In his book entitled, “What Your Husband Isn’t Telling You,” David Murrow makes a number generalizations about men. He seems to believe that his view of what it means to be a man is normative, healthy and Christian. He writes as if men are simply “wired this way” by God.
Here are some of his assertions, followed by my responses:
If a man is not allowed to be the spiritual leader in his home, he won’t know what role to play because “men are hierarchical thinkers” (p. 152).
This is only true if a man has been exposed to a patriarchal social environment, and has internalized this culture as normative. He may even believe that “his” normal is “God’s” normal. Simply put, this comes across as an egocentric perspective that seems unaware of the dynamics of gender-socialization. Some men are socialized to be hierarchical; others to be egalitarian. Even men who internalize hierarchical norms can learn to be more collaborative. This has more to do with nurture than nature, and it has nothing to do with God’s design.
“Modern Christianity has begun morphing into a ‘woman thing’” (p. 134). “Today’s church offers the things women crave: safety, relationships, nurturing and close-knit community.” Men “feel unneeded, so they go passive or leave the church altogether” (p. 138).
If men do not recognize their emotional and relational needs (for safety, relationships, nurturance and community) and seek to have them met in healthy ways, they are prone to try to get them met in unhealthy ways (e.g. through addiction).
Murrow (makes a number of comments about sex):
Men are like “chocoholics” when it comes to sex. If a man is unable to come home after work and “indulge [his] fantasy,” he will believe his wife is saying, “get your ya-yas somewhere else, buddy.” Wives shouldn’t be surprised to later find their husbands “engaged in masturbation, porn, or an extramarital affair.” Men, according to Murrow, need wives to be “generous with the chocolate” (p. 118).
“Men actually get a cocaine-like shot of pleasure from looking at a beautiful woman. So here’s your assignment: Give your husband as many cocaine shots as possible. Satisfy his addiction by looking your best” (pp. 163-164).
“And why are looks so important to men?” “Men compare. Men compete. Men size each other up by their spouses” (p. 164). “Having a knockout wife raises your social standing at work, among your relatives, and even a bit at church” (p. 165).
“First realize that sex is one of the cornerstones of the male psyche. If a man has a satisfying sex life, everything is right with the world.” “Here’s something else your husband hasn’t told you: It’s his greatest source of comfort. Sometimes it’s the only way he can access the emotions trapped deep in his heart” (p. 167).
“You are competing for your husband’s body. It’s you versus a thousand foes—food, drink, drugs, illicit sex. Fight for his body and you’ll win his heart” (p. 171).
Women are not responsible for their husbands’ behaviour. They are not responsible to give him enough sex so that he won’t fall prey to gluttony, alcoholism, drug abuse or sexual immorality. Men are responsible to regulate their own impulses and manage their own appetites. We are encouraged to “walk in the Spirit” so that we will not fulfill the “lusts of the flesh” (Galatians 5:16).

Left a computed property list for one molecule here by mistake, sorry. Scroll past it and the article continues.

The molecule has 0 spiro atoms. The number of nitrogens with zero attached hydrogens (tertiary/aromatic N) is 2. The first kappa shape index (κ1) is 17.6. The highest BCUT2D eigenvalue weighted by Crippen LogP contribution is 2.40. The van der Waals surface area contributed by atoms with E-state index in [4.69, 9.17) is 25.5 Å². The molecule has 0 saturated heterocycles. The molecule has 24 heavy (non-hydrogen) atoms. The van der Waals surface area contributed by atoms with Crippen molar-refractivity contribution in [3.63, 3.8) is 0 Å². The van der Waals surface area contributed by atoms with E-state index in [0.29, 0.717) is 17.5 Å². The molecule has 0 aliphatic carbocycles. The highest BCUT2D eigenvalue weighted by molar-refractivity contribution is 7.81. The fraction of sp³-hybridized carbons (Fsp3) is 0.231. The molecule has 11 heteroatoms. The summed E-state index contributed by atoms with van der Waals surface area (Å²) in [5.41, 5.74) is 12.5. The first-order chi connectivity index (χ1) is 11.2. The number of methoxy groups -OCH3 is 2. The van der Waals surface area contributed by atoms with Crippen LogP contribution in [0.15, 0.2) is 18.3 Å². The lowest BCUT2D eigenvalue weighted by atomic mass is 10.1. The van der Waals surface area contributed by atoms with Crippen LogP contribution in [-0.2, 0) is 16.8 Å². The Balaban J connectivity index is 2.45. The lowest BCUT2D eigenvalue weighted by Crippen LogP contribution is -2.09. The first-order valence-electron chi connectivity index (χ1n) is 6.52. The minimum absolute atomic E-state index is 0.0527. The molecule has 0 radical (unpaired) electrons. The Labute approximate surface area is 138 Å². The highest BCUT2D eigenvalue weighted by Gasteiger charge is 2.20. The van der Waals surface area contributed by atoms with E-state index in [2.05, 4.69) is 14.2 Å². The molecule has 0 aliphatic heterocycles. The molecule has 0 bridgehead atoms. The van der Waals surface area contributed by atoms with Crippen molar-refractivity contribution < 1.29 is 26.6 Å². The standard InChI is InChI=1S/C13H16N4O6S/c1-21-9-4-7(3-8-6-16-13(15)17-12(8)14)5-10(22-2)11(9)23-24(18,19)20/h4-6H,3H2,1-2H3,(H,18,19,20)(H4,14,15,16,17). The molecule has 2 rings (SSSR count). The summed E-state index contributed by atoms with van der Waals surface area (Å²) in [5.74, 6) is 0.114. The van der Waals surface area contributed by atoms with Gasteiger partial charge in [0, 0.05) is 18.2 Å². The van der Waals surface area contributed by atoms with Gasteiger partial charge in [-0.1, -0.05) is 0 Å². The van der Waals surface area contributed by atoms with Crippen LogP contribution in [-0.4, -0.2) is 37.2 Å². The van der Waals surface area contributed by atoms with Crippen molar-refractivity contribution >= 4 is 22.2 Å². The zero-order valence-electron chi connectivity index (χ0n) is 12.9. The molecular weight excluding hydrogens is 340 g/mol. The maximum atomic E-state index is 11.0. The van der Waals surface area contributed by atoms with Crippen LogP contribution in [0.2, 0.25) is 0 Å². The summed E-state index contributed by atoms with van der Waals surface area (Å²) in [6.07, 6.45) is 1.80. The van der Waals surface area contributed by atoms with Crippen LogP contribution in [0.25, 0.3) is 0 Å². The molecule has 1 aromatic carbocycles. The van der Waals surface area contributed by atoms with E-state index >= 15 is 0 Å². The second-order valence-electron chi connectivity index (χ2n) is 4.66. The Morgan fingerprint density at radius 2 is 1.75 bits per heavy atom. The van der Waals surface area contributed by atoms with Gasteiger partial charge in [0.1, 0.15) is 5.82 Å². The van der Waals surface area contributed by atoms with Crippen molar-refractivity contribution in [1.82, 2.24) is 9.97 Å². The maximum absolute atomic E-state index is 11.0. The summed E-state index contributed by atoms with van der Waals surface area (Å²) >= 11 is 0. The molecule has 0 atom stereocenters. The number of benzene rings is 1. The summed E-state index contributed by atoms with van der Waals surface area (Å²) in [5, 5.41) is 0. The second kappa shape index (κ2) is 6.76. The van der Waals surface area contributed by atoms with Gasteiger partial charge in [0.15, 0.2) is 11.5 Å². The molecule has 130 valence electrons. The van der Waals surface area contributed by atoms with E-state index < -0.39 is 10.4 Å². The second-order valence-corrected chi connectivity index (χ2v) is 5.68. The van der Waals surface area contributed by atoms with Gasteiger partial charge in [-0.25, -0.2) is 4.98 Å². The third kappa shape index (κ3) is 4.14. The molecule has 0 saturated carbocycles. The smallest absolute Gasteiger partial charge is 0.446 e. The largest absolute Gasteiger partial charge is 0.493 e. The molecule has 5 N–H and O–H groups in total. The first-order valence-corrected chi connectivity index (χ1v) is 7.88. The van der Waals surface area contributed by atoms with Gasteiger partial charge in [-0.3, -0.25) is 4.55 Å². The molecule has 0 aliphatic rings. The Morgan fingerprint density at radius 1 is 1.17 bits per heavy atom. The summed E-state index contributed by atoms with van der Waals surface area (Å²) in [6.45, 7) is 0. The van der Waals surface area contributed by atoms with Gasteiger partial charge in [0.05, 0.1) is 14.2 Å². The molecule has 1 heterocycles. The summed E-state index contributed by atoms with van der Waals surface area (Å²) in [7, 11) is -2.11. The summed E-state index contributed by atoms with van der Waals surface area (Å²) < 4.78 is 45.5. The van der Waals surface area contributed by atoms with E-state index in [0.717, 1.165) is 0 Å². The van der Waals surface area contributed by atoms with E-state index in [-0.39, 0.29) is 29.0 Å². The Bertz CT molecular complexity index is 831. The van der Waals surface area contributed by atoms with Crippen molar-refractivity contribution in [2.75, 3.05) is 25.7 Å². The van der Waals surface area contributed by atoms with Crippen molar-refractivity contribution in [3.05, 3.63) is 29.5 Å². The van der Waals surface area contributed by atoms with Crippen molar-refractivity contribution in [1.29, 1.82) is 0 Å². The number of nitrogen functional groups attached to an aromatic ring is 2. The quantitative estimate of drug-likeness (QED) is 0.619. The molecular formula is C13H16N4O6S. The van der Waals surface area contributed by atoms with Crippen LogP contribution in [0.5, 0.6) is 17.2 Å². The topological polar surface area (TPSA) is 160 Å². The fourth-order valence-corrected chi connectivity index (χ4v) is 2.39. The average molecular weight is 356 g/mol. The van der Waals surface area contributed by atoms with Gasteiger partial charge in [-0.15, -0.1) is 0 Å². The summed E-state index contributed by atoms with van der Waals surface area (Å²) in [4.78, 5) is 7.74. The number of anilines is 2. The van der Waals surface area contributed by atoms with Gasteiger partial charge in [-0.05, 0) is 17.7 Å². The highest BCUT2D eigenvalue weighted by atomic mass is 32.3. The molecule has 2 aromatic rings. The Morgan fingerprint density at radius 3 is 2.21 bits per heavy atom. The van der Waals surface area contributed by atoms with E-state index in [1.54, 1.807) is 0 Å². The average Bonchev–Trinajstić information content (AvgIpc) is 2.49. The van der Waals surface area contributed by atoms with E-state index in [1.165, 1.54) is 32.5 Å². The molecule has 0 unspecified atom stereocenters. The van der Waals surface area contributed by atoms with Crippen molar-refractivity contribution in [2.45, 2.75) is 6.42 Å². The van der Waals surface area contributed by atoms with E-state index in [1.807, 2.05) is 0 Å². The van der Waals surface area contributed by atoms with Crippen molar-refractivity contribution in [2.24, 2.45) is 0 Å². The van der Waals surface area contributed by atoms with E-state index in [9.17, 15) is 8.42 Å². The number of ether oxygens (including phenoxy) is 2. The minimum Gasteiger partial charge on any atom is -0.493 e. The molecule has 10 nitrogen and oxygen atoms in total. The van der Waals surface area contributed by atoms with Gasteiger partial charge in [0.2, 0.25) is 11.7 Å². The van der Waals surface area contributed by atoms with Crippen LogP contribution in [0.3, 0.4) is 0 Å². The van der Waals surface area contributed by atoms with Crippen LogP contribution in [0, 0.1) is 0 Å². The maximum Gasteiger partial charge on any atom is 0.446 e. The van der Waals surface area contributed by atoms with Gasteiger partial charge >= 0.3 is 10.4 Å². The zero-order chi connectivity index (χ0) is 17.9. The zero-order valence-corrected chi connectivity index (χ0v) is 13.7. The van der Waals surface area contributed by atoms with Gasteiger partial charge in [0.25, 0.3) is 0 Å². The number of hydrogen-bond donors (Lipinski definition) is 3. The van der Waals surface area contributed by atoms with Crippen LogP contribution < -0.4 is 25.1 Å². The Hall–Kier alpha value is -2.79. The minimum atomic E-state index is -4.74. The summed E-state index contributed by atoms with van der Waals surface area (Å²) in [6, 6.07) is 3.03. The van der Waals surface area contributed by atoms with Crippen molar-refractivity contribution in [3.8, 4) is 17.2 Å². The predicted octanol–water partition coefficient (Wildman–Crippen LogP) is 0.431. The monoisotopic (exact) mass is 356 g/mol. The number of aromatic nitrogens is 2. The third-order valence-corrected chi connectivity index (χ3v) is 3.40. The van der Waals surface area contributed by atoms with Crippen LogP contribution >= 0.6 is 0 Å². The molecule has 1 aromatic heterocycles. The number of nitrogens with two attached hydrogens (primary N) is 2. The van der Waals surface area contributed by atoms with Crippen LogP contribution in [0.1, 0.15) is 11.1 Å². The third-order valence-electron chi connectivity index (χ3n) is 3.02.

If sex is the cornerstone of a man’s psyche, if it is his greatest source of comfort, if it is the only way for him to access his emotions, he may have a sexual addiction. He should be assessed by a qualified psychotherapist.
If he has married his wife because he believes her beauty enhances his social standing at church (or anywhere else), he should seek to understand his worth as a loved child of God and friend of Jesus Christ. If he measures his status by comparing his wife to someone else’s, I believe he should prayerfully consider the words of Romans 12:2: “Do not conform any longer to the pattern of this world, but be transformed by the renewing of your mind. Then you will be able to test and approve what God’s will is—his good, pleasing and perfect will” (NIV).
“Since the beginning men have brought home the bacon; women have fried it up in the pan” (p. 162). “Your husband wants you to take charge of the menu” (p. 163).
This is a gender-stereotype. Some men enjoy cooking. Some men do not. In some societies, men and women have equally been responsible for hunting and gathering. In others, men have hunted while women have prepared food. In still others, women hunted while men prepared food. Again, this has more to do with nurture than nature. There has never been a universal pattern for all humanity regarding cooking based on gender lines. Murrow’s comment seems to be an expression of his personal preference, and he seems to believe wrongly that it is universally true and part of God’s design.
“If your husband is a follower of Jesus and an enthusiastic church-goer, these chapters may not have a lot to say to you. But read them anyway. You need to know what he’s not telling you—about God, about church, and about the role of faith in your marriage” (p. 134).
Your husband may not be telling you these things, simply because he may not be thinking them. Many men are very comfortable in collaborative, non-hierarchical relationships. Many are aware of their emotional needs and seek to meet them in healthy, non-sexual ways. Many are not sex addicts. Many do not struggle with sexual immorality or substance abuse and blame their wives. Many do not measure their personal worth by their wife’s outward appearance. Many do not compare their wives to the wives of other men. Many Christian men attribute their worth to being a loved child of God, created in God’s image, and redeemed by the life Jesus gave for us on the cross.
In my opinion, Murrow’s book does not present an accurate picture of Christian men.